Dave's Technophorical Times

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The entire Detail section of a Microsoft Access form goes blank sometimes. The text boxes you see in design view disappear when you go to use the form, leaving nothing but empty space.

The Cause

It happens when both these conditions are met:

  1. There are no records to display, and
  2. No new records can be added.

Condition (a) can be triggered in several ways. Examples:

  • The form's Data Entry property is set to Yes. (This means the form shows no existing records, i.e. it is for entering new ones only.)
  • The form has a Filter applied (or is opened with a WhereCondition) that yields no records.
  • The form is based on a query where the criteria yield no records.
  • The form is based on a table that has no records.

Condition (b) can be also be triggered by several things:

  • The form's Allow Additions property is set to No.
  • The form's Recordset Type property is set to something other than Dynaset.
  • The form is based on a read-only query. (If you cannot add a record directly to your query)

You can demonstrate the problem with any form, just by setting its Data Entry property to Yes, and Allow Additions to No.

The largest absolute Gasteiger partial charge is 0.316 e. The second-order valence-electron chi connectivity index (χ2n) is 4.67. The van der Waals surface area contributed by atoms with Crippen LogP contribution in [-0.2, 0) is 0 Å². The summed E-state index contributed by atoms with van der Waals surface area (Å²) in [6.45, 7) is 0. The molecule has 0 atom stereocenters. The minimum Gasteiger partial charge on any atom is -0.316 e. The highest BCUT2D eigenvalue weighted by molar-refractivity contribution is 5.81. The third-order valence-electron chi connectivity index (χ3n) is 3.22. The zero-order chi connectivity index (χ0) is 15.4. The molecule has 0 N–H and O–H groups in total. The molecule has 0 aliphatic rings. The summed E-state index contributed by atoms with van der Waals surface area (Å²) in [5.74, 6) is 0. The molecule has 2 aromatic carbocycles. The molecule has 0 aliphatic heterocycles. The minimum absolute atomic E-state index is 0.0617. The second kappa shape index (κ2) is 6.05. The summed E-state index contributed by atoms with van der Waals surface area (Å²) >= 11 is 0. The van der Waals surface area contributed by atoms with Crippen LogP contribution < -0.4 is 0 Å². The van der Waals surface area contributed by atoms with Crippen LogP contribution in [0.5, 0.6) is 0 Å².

If it has Form Header and Form Footer sections, controls in these sections will still be visible but they may not work properly.


You cannot prevent this from happening, unless you can avoid (a) and (b) being true at the same time.

If you have set Allow Additions to No so as to prevent new records, there is a simple workaround. Set Allow Additions back to Yes, so the form can show the new record when there are no others. You can prevent new records by canceling the BeforeInsert event of the form. Steps:

  1. Set the Before Insert property of the form to:    [Event Procedure]
  2. Click the Build button (...) beside this. Access opens the code window.
  3. Insert the line Cancel = True between the other two. The code will look like this:
        Private Sub Form_BeforeInsert(Cancel As Integer)
            Cancel = True
        End Sub

If you cannot prevent condition (b), you might be able to prevent condition (a). For example, if you are opening a form with a WhereCondition that could result in no records, you might prefer to display a dialog rather than the blank form. To do that, cancel the Open event of the form:

Private Sub Form_Open(Cancel As Integer)
    If Me.RecordsetClone.RecordCount = 0 Then
        Cancel = True
        MsgBox "No records"
    End If
End Sub

(Note: The procedure where you used OpenForm will be notified with error 2501 that the form did not open. Use error handling in that procedure to trap the message.)

There are times when you cannot prevent (a) and (b) happening together. A complex search form may have to use a read-only query, and the user's criteria may return no results. For these cases, place the criteria boxes in the form header section, and accept the fact that users will be okay if they see nothing when the search returns no results.